It’s not an easy task to pick a favorite gelato flavor or a favorite Gelateria, but the place that stole my heart – and stomach – on this particular tour had to be La Carraia. With unbeatable prices, fun flavors and fresh ingredients, it has to be my favorite place to get gelato in Florence.

Taming Firenze: Good Fences Make Good Neighbors

There were two things that I wanted to do in Berlin: eat German food and visit the Berlin Wall. I managed to do both, plus so much more.

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First, the food – and that includes beer. Coming from a Pennsylvania Dutch family, German food has always been the ultimate comfort food. From sauerkraut to sausage to pretzels. In Berlin, the food did not disappoint.

In Berlin we tried everything from currywurst, a type of German fast food, to pretzels, to sausage, to German meatloaf. And so, so, so much beer.

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Beyond the food, we also visited a photography museum. The museum featured two full floors of work from Helmut Newton and his wife, June Browne (otherwise known by her artist name, Alice Springs). To see such an in-depth collection from one of Germany’s most renowned photographers was an incredible experience.

Newton’s eye for fashion, portraiture and the human body in general was unique and striking. He had a creative and innovative eye, establishing compelling and intriguing stories with a series of only a few portraits.

He worked not only with controlled portraiture and studio work, but he also did journalistic work.

Since spending several weeks taking contrasting photography classes at school, I enjoyed seeing a real world example of an artist who works under several umbrellas of photography.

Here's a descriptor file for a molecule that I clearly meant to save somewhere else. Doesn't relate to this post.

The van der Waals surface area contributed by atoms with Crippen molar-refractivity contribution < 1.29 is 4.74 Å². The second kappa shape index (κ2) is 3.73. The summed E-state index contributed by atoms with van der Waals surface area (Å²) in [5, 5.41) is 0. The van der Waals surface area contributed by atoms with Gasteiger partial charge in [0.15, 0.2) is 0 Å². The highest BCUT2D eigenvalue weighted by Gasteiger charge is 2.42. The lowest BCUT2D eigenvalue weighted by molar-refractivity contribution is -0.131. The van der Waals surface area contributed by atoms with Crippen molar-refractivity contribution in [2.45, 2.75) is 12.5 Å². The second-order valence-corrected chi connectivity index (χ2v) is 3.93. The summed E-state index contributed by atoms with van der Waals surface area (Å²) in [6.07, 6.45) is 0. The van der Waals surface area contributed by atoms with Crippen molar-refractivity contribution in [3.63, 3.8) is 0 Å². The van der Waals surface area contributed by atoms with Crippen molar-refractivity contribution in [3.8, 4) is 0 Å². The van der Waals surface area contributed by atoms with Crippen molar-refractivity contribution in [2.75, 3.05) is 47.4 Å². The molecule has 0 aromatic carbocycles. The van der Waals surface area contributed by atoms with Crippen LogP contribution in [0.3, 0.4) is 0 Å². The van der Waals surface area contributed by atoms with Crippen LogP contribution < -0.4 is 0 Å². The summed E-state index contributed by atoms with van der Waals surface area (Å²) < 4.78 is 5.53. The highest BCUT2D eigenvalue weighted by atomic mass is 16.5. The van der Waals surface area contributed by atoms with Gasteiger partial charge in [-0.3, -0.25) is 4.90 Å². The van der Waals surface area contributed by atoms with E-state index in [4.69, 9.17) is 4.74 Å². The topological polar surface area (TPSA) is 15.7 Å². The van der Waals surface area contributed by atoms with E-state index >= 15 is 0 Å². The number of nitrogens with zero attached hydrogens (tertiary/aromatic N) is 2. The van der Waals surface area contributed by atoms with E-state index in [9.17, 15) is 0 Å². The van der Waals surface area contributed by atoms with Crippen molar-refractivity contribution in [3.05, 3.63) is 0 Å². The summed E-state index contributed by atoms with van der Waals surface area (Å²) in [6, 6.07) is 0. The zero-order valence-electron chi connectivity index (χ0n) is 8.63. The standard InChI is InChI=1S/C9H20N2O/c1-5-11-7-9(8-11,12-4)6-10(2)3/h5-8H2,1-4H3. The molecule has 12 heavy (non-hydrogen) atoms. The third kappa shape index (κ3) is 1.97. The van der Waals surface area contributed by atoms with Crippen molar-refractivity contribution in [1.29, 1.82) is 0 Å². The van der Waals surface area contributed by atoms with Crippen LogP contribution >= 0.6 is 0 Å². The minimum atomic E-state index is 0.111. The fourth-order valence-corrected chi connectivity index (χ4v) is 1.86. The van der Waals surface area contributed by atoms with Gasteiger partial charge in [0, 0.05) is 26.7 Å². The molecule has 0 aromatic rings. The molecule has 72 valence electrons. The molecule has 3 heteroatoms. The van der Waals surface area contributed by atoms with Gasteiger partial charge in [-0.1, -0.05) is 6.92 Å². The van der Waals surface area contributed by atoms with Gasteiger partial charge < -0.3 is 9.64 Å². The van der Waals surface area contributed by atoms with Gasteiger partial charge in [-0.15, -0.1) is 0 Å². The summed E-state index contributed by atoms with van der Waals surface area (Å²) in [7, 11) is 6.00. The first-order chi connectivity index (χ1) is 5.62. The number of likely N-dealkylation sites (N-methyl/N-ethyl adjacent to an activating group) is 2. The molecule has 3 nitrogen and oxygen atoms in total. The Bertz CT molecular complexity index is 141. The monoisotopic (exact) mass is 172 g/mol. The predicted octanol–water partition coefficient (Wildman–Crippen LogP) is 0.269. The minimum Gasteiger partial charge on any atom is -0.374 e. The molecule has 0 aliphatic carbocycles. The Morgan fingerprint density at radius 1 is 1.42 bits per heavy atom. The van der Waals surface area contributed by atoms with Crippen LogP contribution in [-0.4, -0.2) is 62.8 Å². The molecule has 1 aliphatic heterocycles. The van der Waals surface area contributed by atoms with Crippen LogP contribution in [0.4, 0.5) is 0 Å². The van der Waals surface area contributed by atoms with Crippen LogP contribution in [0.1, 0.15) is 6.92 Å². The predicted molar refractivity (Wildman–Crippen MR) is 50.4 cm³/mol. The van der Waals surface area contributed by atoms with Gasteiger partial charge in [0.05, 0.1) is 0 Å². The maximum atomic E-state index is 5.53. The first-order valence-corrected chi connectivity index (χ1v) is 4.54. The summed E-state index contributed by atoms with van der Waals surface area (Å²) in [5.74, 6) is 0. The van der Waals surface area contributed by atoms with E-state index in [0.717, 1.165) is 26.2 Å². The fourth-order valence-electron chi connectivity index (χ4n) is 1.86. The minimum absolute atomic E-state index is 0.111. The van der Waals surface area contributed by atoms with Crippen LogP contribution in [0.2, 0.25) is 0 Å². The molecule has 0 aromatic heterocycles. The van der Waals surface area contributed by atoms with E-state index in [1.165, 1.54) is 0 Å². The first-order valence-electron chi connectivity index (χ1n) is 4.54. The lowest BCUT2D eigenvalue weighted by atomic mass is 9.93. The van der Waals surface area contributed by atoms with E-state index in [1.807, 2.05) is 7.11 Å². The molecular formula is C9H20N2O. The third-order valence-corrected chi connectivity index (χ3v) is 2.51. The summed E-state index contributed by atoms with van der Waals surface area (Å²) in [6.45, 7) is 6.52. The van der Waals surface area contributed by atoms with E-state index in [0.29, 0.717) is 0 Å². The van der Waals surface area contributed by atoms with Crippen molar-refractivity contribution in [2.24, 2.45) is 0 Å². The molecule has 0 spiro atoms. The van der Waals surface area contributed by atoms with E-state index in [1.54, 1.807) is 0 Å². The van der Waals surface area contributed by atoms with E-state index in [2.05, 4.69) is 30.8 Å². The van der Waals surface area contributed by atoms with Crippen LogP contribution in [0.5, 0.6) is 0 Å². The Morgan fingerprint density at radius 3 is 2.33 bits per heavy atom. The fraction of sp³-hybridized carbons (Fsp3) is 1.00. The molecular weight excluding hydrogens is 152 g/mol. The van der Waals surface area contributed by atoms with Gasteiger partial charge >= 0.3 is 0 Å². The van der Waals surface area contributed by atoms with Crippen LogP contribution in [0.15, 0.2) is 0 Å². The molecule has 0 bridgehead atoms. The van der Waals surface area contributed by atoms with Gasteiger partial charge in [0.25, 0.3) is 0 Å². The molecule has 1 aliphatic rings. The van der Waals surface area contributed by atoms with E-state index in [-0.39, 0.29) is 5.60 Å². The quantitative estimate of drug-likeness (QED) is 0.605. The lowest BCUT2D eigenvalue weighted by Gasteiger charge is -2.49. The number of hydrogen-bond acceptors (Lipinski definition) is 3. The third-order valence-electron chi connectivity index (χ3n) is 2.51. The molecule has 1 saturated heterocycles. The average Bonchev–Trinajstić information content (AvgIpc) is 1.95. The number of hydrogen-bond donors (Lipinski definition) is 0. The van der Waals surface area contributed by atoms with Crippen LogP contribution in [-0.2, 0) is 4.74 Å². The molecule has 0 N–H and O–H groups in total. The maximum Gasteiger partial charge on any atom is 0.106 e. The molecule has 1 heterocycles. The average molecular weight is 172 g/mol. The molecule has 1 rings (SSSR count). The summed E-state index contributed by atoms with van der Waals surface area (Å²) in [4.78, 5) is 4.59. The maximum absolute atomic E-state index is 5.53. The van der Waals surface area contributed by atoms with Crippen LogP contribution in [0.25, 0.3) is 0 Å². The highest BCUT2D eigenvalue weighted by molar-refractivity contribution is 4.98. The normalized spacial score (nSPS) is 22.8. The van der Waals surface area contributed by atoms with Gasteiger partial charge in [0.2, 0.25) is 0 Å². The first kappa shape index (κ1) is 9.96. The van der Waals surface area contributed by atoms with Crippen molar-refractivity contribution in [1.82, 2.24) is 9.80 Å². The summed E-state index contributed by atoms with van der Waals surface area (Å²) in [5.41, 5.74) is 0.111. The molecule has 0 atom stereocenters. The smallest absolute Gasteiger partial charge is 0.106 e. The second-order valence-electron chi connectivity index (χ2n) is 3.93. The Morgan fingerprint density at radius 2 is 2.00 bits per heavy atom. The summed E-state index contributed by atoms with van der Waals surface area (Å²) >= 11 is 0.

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After wandering through the Helmut Newton rooms, we made our way upstairs to the featured exhibit “Watching You Watching Me: A Photographic Response to Surveillance.” This exhibit explored the constant surveillance occurring in modern society, from google maps, to drones, to surveillance in times of war, the exhibit used different forms of photography to comment on the large and looming “Big Brother” presence in the modern age.

Each and every project in the exhibit was striking and a little bit erie. Tomas van Houtryve’s “Blue Sky Days,” for example, was a response to the grandson of a civilian casualty in a drone strike in Pakistan. The 13-year-old said “I no longer love blue skies. In fact, I now prefer gray skies. The drones do not fly when the skies are gray.”

Houtryve flew a drone through the blue skies of America, capturing the scenes of everyday life that play and replay day in and day out. In capturing these peaceful, innocent moments, Houtryve reveals the vulnerability we take for granted: had his drone carried a weapon rather than a camera, the moment would not have been captured, it would have been destroyed.

If I could, I would devote an entire blog post to each photographer and each project on display in the museum. Each artist critically responded to the serious dangers of hyper-surveillance.

We live in a spiderweb of a world, in which everything and everyone is intertwined. This connectedness opens doors for communication and globalization, but it also opens doors for invasiveness and heavy monitoring.

Most of us go through life unaware or apathetic towards the disembodied eyes constantly following us, but the photographers in this exhibit remind us that this complacency is both foolish and dangerous.

I loved the reminder that photography can transmit a message and can activate change. Each piece was though-provoking and shocking. The images stay with me even today, weeks after I visited the museum.

Throughout this semester I have been struggling to find my voice in photography. This exhibit reminded me of the power behind the image. I am more than just a camera, I am an artist and a reporter. And I am capable of affecting change.

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We covered food and an unexpected trip to a photography museum, but that still leaves one thing: The Berlin Wall.

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In Dublin, my roommate met a woman who lived in Berlin. She told us not to go to the wall, that it was boring.